And so the holiday season ended for millions of Americans, clinking champagne flutes and slurring their way through a rousing rendition of "Auld Lang Syne.''
Considering the economic news of last week, perhaps 2011 should have been greeted with a different theme song. The Knack's 1979 hit ''Frustrated'' seems particularly appropriate. Because in the first full week of the New Year, Americans got another unemployment report that was cause for pause to anyone whose resolutions included finding work in 2011.
First, the good news: Unemployment fell to 9.4 percent from 9.8 percent.
Now, the bad news: Big deal. That, at least, is a condensation of Federal Reserve Chairman Ben Bernanke's testimony to Congress last week.
Bernanke noted that that 40 percent of America's jobless have been without work for more than six months. ''Long-term unemployment not only imposes exceptional hardships on the jobless and their families, but it also erodes the skills of those workers and may inflict lasting damage on their employment and earnings prospects,'' he testified.
Perhaps it's time "Duh'' is classified as an economic term.
Most of the drop in unemployment in December wasn't because people got hired. Rather, it's because they quit. Or more specifically, quit looking. The government doesn't count people who have given up their job search.
One of the more prescient comments on the labor situation came from J.P. Morgan economist Anthony Chan, who says it's going in the right direction. ''But that is not the same as telling the kids in the minivan: 'We are there.' '' At current rates, it'd be faster to walk.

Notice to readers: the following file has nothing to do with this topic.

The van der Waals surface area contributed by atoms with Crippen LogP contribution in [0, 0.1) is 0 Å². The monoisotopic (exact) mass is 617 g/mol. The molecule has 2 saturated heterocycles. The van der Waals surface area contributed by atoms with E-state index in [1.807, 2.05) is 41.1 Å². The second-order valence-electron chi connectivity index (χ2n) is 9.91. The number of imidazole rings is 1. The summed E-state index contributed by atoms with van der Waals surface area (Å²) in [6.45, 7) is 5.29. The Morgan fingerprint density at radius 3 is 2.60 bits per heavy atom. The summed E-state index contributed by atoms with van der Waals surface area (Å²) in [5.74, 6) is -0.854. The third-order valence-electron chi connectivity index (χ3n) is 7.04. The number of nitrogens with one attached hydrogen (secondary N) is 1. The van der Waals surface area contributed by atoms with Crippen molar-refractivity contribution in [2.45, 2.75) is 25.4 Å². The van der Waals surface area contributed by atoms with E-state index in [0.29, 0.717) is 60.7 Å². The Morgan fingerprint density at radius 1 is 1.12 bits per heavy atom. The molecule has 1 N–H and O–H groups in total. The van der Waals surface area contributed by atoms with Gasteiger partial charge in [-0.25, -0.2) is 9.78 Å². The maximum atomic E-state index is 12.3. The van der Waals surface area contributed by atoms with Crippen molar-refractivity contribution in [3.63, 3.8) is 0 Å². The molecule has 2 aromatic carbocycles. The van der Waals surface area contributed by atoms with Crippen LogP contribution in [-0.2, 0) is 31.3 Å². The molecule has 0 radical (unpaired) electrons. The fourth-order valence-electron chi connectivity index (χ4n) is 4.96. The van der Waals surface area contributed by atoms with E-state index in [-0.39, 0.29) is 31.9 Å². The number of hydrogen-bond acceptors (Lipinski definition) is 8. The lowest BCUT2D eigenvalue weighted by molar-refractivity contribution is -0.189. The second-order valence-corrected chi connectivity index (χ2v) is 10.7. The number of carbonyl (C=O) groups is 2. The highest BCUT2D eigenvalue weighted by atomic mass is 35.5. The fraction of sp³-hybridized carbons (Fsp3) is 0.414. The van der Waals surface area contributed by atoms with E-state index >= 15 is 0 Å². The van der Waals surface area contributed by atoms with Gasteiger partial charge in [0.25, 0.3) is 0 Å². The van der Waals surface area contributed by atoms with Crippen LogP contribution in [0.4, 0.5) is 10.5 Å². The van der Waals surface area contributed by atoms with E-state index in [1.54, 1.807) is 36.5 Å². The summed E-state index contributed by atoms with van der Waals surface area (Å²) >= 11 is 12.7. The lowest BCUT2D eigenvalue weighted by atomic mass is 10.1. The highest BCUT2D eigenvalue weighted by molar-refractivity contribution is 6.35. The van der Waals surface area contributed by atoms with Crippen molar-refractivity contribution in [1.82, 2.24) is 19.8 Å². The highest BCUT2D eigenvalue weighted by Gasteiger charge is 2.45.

The economy did add 103,000 jobs last month. But analysts say the U.S. needs to generate about 120,000 jobs per month just to keep up with population growth.
Translation: We're falling behind, but at a slower pace. It's a bit like celebrating that a bad restaurant is serving smaller portions.
One problem is that the private sector's 113,000 gains were blunted by government reductions. During the boom, cities and states grew addicted to inflated property tax receipts. But as they say, you can't squeeze blood from a foreclosure. Government payrolls shrank by 10,000 in December. Presumably, that includes every snowplow operator in New York City.
But it's a time for new beginnings. And this week there may be optimistic hints on 2011. Friday morning, we'll get a retail sales report. Beyond a barometer on Christmas spending, it will suggest whether Americans are regaining enough confidence to splurge. Look for a market reaction, one way or another. Later that day, we get more data when the University of Michigan's consumer sentiment survey is released.
Here's hoping they're worth a toast.